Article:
Clarity from Chaos? How Tipping Points Change Everything

How Tipping Points Change Everything

Clarity from Chaos? – How Tipping Points Change Everything

I’m not the sort of person who scares easily, maybe that’s why I struggle to buy into warnings of calamity and the like. I like to think I can take things as they come, but lately I feel that maybe my ambivalence is fading, or perhaps, I am actually beginning to feel overwhelmed. It might be the cacophony of catastrophic predictions, the call-outs from resource-poor sustainability professionals suffering from a tsunami of expectations, or that nagging feeling that things are far from stacking up in favour of common sense…

Time to take a reality check. Time to take a little time to realise the importance of time. Somewhere along the road I saw a formula that tried to explain ESG value generation, it seems to me that it can be useful now.


ESG Value Generated = Skills + Time

The value created by a business is a combination of the skills possessed by individuals and the time they spend utilising those skills, which implies that having a talented workforce is important, but so is ensuring that they are given sufficient time to apply their skills effectively. Over time, we create value by honing skills and developing new ones. Sometimes we dither about but in general we make progress. In other words, we’ve taken the incremental approach to change, a bit at a time and giving it time. Which is fine, on the condition there isn’t something big and serious and nasty breathing down your neck.

Apparently, and according to a lot of folks, there is more than one thing that’s big and nasty, climate change and biodiversity loss are but two monsters that we currently face. Whether you agree or not, there are enough folks in governments who do believe this, so they have done something that is not incremental.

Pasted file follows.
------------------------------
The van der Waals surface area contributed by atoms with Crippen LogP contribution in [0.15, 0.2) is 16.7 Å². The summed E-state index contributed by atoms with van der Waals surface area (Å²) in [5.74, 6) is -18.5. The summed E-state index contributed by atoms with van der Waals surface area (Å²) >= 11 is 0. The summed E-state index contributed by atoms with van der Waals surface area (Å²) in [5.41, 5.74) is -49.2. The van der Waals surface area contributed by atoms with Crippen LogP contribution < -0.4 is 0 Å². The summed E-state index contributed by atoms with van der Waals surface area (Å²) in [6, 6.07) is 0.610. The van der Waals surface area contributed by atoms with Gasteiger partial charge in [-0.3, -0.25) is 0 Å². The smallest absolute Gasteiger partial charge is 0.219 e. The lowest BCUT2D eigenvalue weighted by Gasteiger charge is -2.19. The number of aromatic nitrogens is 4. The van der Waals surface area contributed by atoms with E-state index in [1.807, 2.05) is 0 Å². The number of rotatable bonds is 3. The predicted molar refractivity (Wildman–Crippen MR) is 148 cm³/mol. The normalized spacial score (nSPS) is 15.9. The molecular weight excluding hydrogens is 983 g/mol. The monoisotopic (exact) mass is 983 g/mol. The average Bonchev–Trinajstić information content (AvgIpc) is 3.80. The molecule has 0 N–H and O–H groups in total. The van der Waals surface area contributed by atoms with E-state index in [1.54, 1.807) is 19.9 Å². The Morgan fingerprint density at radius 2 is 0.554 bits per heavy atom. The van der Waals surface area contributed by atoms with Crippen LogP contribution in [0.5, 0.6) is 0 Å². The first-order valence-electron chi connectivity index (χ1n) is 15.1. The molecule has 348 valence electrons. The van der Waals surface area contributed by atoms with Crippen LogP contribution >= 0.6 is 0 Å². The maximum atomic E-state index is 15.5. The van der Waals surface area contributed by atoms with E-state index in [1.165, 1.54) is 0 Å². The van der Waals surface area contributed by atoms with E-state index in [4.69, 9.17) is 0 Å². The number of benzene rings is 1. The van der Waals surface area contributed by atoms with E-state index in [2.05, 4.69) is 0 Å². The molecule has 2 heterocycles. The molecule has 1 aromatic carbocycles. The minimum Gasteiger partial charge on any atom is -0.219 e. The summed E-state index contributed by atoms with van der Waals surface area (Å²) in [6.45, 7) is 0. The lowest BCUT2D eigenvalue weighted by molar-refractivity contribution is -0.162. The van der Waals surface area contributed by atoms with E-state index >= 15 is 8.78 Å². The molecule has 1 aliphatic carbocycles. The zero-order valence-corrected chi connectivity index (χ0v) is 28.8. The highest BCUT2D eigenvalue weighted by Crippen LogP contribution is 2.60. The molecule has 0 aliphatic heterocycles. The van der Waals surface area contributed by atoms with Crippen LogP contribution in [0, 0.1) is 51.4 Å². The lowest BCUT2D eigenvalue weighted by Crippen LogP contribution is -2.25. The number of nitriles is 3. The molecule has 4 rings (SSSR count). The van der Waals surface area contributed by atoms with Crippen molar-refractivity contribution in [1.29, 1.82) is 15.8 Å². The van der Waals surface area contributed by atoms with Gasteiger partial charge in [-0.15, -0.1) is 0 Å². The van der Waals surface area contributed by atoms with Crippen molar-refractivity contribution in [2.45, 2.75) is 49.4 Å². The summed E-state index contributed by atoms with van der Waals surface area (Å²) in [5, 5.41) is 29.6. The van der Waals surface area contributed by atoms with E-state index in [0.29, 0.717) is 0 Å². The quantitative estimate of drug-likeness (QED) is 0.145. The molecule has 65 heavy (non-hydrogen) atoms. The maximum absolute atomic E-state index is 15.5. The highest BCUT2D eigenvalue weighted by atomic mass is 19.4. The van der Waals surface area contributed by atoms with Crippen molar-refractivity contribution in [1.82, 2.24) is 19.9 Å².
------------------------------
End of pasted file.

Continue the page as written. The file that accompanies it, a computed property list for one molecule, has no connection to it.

It’s about the +

But first, can I point out that the incremental approach is characterised by the sum of skills and time. It’s the time-honoured craftsmen approach, let nature take its course, organic-inspiration stage when early adopters are excited and considered to be outside of the main-stream. For the majority of folks, this period of time carries little or no urgency for any change at all and has covered the last 30+ years of voluntary sustainability reporting systems designed for those who wanted to dial-in to specific issues. A few companies, a few people, limited resources, but for the vast majority it passed them by, incrementalism at its most typical.

Then something happened. The whys and wherefores are not important because it has happened and the world has changed. Be in no doubt, when the European Union passed a law, the Corporate Reporting Sustainability Directive, it was a tipping point. We have just stepped out of inspiration into obligation, and the world is no longer incremental, well, not for long anyway. And our value generation formula is going to change for a number of reasons.


ESG Value Generated = Skills X Time

ESG standards have arrived and they have caused wholesale panic. That happens when things change, folks run about, some to the hills, some in circles. Unsurprisingly, ESG practitioners are suffering fatigue as they have just been thrown into the mosh-pit of business. No longer an outlier, they are now being scrutinised and carry a heavy burden of responsibility, but mostly with the same limited resources that they had before. Somehow, they have to derive transition plans that cost nothing (or are even profitable), design mitigation plans that the marketing department can swoon over, and somehow transform, upscale and disseminate ESG practices into competitive advantages, or at least not incur fines or prison sentences for the directors.